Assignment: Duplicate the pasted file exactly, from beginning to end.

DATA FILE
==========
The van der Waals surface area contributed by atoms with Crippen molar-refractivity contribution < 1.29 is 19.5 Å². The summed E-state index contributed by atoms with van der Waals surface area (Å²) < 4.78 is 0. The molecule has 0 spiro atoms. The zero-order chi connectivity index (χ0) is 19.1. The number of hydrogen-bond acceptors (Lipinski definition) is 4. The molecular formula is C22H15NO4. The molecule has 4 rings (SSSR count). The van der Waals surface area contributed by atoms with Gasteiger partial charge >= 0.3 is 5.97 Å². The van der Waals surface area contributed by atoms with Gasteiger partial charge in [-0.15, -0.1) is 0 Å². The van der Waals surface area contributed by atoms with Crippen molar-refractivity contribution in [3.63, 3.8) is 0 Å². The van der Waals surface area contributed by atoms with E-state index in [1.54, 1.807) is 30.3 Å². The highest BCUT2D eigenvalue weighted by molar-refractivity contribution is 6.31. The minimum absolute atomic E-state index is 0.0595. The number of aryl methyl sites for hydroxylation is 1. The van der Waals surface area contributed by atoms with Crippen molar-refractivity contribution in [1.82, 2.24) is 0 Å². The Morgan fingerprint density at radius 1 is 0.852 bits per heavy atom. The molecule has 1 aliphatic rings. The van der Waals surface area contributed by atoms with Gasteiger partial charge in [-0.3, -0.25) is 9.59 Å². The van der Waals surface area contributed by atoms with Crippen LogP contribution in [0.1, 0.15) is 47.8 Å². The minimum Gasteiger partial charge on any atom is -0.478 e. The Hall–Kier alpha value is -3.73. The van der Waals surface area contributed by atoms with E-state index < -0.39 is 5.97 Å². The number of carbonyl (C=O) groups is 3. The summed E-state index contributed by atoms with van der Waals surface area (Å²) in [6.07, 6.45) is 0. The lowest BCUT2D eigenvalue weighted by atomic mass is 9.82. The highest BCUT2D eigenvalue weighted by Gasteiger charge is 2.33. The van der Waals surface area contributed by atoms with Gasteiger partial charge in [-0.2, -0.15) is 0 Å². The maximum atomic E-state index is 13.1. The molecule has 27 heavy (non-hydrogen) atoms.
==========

The van der Waals surface area contributed by atoms with Crippen molar-refractivity contribution < 1.29 is 19.5 Å². The summed E-state index contributed by atoms with van der Waals surface area (Å²) < 4.78 is 0. The molecule has 0 spiro atoms. The zero-order chi connectivity index (χ0) is 19.1. The number of hydrogen-bond acceptors (Lipinski definition) is 4. The molecular formula is C22H15NO4. The molecule has 4 rings (SSSR count). The van der Waals surface area contributed by atoms with Gasteiger partial charge >= 0.3 is 5.97 Å². The van der Waals surface area contributed by atoms with Gasteiger partial charge in [-0.15, -0.1) is 0 Å². The van der Waals surface area contributed by atoms with Crippen molar-refractivity contribution in [3.63, 3.8) is 0 Å². The van der Waals surface area contributed by atoms with E-state index in [1.54, 1.807) is 30.3 Å². The highest BCUT2D eigenvalue weighted by molar-refractivity contribution is 6.31. The minimum absolute atomic E-state index is 0.0595. The number of aryl methyl sites for hydroxylation is 1. The van der Waals surface area contributed by atoms with Crippen molar-refractivity contribution in [1.82, 2.24) is 0 Å². The Morgan fingerprint density at radius 1 is 0.852 bits per heavy atom. The molecule has 1 aliphatic rings. The van der Waals surface area contributed by atoms with Gasteiger partial charge in [-0.3, -0.25) is 9.59 Å². The van der Waals surface area contributed by atoms with Crippen LogP contribution in [0.1, 0.15) is 47.8 Å². The minimum Gasteiger partial charge on any atom is -0.478 e. The Hall–Kier alpha value is -3.73. The van der Waals surface area contributed by atoms with E-state index < -0.39 is 5.97 Å². The number of carbonyl (C=O) groups is 3. The summed E-state index contributed by atoms with van der Waals surface area (Å²) in [6.07, 6.45) is 0. The lowest BCUT2D eigenvalue weighted by atomic mass is 9.82. The highest BCUT2D eigenvalue weighted by Gasteiger charge is 2.33. The van der Waals surface area contributed by atoms with Gasteiger partial charge in [-0.2, -0.15) is 0 Å². The maximum atomic E-state index is 13.1. The molecule has 27 heavy (non-hydrogen) atoms.